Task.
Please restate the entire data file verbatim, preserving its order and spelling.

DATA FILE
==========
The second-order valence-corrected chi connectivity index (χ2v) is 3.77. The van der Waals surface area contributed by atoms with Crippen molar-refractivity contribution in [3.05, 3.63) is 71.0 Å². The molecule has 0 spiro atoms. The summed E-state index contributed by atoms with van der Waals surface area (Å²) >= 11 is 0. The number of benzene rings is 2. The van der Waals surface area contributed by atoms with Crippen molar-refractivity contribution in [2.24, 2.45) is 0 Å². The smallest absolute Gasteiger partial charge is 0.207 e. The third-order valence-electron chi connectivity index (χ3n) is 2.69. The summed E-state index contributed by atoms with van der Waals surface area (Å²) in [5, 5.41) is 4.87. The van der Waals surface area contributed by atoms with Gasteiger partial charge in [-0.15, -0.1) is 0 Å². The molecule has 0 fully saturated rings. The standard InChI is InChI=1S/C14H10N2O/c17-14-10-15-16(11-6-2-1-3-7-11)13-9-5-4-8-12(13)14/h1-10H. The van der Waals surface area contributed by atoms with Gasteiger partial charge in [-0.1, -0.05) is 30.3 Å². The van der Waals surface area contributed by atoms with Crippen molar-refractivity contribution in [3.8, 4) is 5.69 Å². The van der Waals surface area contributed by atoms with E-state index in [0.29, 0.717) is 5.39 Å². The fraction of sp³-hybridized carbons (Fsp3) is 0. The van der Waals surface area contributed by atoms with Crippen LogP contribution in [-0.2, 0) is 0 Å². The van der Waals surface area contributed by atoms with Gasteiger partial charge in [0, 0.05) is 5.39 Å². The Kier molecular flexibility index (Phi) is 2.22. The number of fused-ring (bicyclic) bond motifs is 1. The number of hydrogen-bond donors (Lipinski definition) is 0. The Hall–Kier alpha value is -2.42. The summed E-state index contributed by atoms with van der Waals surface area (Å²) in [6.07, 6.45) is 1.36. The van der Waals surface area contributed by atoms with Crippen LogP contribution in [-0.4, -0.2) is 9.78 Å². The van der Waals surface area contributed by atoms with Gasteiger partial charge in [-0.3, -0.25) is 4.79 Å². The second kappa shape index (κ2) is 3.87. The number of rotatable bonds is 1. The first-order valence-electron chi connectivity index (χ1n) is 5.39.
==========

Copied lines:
The second-order valence-corrected chi connectivity index (χ2v) is 3.77. The van der Waals surface area contributed by atoms with Crippen molar-refractivity contribution in [3.05, 3.63) is 71.0 Å². The molecule has 0 spiro atoms. The summed E-state index contributed by atoms with van der Waals surface area (Å²) >= 11 is 0. The number of benzene rings is 2. The van der Waals surface area contributed by atoms with Crippen molar-refractivity contribution in [2.24, 2.45) is 0 Å². The smallest absolute Gasteiger partial charge is 0.207 e. The third-order valence-electron chi connectivity index (χ3n) is 2.69. The summed E-state index contributed by atoms with van der Waals surface area (Å²) in [5, 5.41) is 4.87. The van der Waals surface area contributed by atoms with Gasteiger partial charge in [-0.15, -0.1) is 0 Å². The molecule has 0 fully saturated rings. The standard InChI is InChI=1S/C14H10N2O/c17-14-10-15-16(11-6-2-1-3-7-11)13-9-5-4-8-12(13)14/h1-10H. The van der Waals surface area contributed by atoms with Gasteiger partial charge in [-0.1, -0.05) is 30.3 Å². The van der Waals surface area contributed by atoms with Crippen molar-refractivity contribution in [3.8, 4) is 5.69 Å². The van der Waals surface area contributed by atoms with E-state index in [0.29, 0.717) is 5.39 Å². The fraction of sp³-hybridized carbons (Fsp3) is 0. The van der Waals surface area contributed by atoms with Crippen LogP contribution in [-0.2, 0) is 0 Å². The van der Waals surface area contributed by atoms with Gasteiger partial charge in [0, 0.05) is 5.39 Å². The Kier molecular flexibility index (Phi) is 2.22. The number of fused-ring (bicyclic) bond motifs is 1. The number of hydrogen-bond donors (Lipinski definition) is 0. The Hall–Kier alpha value is -2.42. The summed E-state index contributed by atoms with van der Waals surface area (Å²) in [6.07, 6.45) is 1.36. The van der Waals surface area contributed by atoms with Crippen LogP contribution in [-0.4, -0.2) is 9.78 Å². The van der Waals surface area contributed by atoms with Gasteiger partial charge in [-0.3, -0.25) is 4.79 Å². The second kappa shape index (κ2) is 3.87. The number of rotatable bonds is 1. The first-order valence-electron chi connectivity index (χ1n) is 5.39.